continued “Children are getting a great education and want to be here,” she said. “Crown Point does have a story to tell using numbers and facts and we should be weary of suppositions and suggestions.”
Michaela Comes, salutatorian of Crown Point’s Class of 2012, supported her alma mater.
“I am proud to be a graduate of Crown Point Central School,” she said. “I left high school with 41 college credits. Many of my class did, too. I go to college with kids from Rochester, Oswego and other big places that did not have any college credit opportunities. We have the college connections we need right here at CPCS.”
After hearing the public comment, Mitch St. Pierre, school board president, spoke.
“We (the school board) want to do the right thing,” he said. “We are here to listen.”
The board then voted to reject a possible merger with Ticonderoga Central School.
Shari Brannock, Crown Point superintendent, said she is pleased with the outcome.
“I am very grateful to our school community, staff, students and school board for the outpouring of support of the Crown Point Central School,” she said.
The vote ends a process that started nearly three years ago and included an independent study by a consultant in Syracuse. That study showed a merger would save taxpayers in both districts and offer greater opportunities for students. The report was funded by the New York State Department of State.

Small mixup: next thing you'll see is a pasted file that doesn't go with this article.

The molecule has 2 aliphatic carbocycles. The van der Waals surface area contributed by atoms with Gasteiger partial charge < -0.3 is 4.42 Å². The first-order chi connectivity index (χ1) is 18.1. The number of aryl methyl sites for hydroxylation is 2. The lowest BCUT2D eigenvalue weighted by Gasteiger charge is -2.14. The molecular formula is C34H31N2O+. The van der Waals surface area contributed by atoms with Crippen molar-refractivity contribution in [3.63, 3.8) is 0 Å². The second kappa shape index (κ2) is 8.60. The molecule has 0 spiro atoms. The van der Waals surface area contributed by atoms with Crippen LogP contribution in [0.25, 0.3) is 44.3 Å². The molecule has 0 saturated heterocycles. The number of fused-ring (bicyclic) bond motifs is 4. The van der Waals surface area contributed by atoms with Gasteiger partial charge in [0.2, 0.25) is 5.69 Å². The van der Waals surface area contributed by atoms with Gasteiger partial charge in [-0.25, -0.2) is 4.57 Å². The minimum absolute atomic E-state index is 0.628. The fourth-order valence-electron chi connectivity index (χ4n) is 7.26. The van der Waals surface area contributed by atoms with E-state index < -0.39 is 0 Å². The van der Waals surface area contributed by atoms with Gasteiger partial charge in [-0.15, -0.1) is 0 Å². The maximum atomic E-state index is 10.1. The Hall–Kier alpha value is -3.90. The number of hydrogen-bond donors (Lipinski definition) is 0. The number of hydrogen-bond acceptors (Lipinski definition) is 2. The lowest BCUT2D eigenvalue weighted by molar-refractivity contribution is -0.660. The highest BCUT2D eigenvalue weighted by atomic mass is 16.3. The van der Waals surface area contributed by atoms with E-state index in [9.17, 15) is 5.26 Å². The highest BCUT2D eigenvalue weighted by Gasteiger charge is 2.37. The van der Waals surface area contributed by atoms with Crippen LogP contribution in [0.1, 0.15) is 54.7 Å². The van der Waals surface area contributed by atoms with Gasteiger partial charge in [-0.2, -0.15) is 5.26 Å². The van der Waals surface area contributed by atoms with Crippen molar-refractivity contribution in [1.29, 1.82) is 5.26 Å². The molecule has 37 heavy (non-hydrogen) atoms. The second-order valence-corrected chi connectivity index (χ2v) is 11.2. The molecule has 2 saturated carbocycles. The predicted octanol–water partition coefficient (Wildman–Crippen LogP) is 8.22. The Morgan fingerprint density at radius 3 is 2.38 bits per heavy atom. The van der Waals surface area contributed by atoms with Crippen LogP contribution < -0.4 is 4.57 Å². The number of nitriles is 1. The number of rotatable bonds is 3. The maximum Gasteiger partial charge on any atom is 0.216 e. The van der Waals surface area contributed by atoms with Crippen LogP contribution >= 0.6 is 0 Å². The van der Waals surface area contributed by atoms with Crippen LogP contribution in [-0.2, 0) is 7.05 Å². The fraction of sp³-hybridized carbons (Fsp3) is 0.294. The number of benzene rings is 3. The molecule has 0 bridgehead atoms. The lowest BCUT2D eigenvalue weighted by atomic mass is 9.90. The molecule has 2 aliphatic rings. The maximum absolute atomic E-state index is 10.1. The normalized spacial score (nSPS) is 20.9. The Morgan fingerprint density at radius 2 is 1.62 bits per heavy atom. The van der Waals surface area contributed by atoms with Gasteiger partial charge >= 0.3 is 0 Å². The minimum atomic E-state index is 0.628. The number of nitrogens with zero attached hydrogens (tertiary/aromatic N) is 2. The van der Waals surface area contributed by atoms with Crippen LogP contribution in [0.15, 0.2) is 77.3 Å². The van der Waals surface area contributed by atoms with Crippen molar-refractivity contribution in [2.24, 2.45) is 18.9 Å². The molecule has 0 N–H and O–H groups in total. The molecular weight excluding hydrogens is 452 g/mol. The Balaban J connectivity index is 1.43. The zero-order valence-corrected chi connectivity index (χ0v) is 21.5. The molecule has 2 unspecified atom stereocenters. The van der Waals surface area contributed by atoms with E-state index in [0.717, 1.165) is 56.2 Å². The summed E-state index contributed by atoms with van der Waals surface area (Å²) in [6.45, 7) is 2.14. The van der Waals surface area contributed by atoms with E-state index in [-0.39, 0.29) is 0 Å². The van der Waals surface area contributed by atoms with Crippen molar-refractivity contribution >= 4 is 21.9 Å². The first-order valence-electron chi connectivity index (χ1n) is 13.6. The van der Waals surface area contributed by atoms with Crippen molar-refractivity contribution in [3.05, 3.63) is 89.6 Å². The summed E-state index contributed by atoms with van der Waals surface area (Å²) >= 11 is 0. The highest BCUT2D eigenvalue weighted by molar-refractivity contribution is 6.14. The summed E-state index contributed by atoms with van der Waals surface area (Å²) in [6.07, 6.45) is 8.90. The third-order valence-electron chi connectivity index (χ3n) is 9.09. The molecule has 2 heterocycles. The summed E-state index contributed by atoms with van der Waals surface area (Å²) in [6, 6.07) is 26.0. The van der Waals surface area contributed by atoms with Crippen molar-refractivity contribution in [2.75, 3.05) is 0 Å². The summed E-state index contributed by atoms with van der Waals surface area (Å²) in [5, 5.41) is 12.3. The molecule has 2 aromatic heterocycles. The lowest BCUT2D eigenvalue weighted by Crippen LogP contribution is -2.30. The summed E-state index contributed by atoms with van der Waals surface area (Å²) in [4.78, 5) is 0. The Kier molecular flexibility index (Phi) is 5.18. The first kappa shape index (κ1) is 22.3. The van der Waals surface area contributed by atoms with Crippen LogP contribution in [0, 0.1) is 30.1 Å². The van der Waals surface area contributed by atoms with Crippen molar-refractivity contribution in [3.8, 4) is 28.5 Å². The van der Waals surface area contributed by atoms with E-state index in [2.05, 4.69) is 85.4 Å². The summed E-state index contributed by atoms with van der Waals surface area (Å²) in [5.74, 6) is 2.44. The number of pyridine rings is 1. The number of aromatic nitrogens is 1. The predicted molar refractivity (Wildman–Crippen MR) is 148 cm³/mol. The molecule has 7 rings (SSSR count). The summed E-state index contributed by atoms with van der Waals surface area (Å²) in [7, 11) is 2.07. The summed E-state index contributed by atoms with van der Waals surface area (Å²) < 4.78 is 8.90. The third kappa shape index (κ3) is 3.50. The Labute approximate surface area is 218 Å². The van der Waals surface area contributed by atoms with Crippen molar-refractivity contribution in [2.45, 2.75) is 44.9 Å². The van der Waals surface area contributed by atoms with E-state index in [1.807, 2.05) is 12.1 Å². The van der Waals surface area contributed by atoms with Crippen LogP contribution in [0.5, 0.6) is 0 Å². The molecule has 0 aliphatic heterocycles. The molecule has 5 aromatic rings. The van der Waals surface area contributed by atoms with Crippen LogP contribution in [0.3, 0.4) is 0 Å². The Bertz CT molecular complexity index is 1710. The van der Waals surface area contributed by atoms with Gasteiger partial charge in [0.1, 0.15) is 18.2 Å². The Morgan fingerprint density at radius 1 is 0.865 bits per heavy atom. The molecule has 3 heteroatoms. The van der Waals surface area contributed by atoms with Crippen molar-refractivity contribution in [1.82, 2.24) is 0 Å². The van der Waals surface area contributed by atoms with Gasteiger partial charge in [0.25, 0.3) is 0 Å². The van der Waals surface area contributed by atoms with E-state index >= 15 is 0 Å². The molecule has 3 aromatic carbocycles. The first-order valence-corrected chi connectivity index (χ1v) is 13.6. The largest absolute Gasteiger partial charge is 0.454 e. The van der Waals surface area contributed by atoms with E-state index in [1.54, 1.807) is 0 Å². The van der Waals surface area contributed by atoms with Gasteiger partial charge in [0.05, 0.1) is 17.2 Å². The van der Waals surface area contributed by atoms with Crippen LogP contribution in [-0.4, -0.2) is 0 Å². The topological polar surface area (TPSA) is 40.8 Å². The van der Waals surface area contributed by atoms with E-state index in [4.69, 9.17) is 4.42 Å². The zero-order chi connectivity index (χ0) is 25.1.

“The whole purpose of the process was to explore the feasibility of a merger and how that would impact each community,” John McDonald, Ticonderoga school superintendent said. “Each community had to make a decision that they felt was in their best interest for their students and community as a whole.
“The Crown Point board entered the process with an open mind, received feedback from their constituents, and made a decision based on the information they received,” he said. “I respect their position and appreciate their participation over the past year. Even though there is not a merger, the process has given us some ideas on how to work together to share services and reduce costs for both schools.”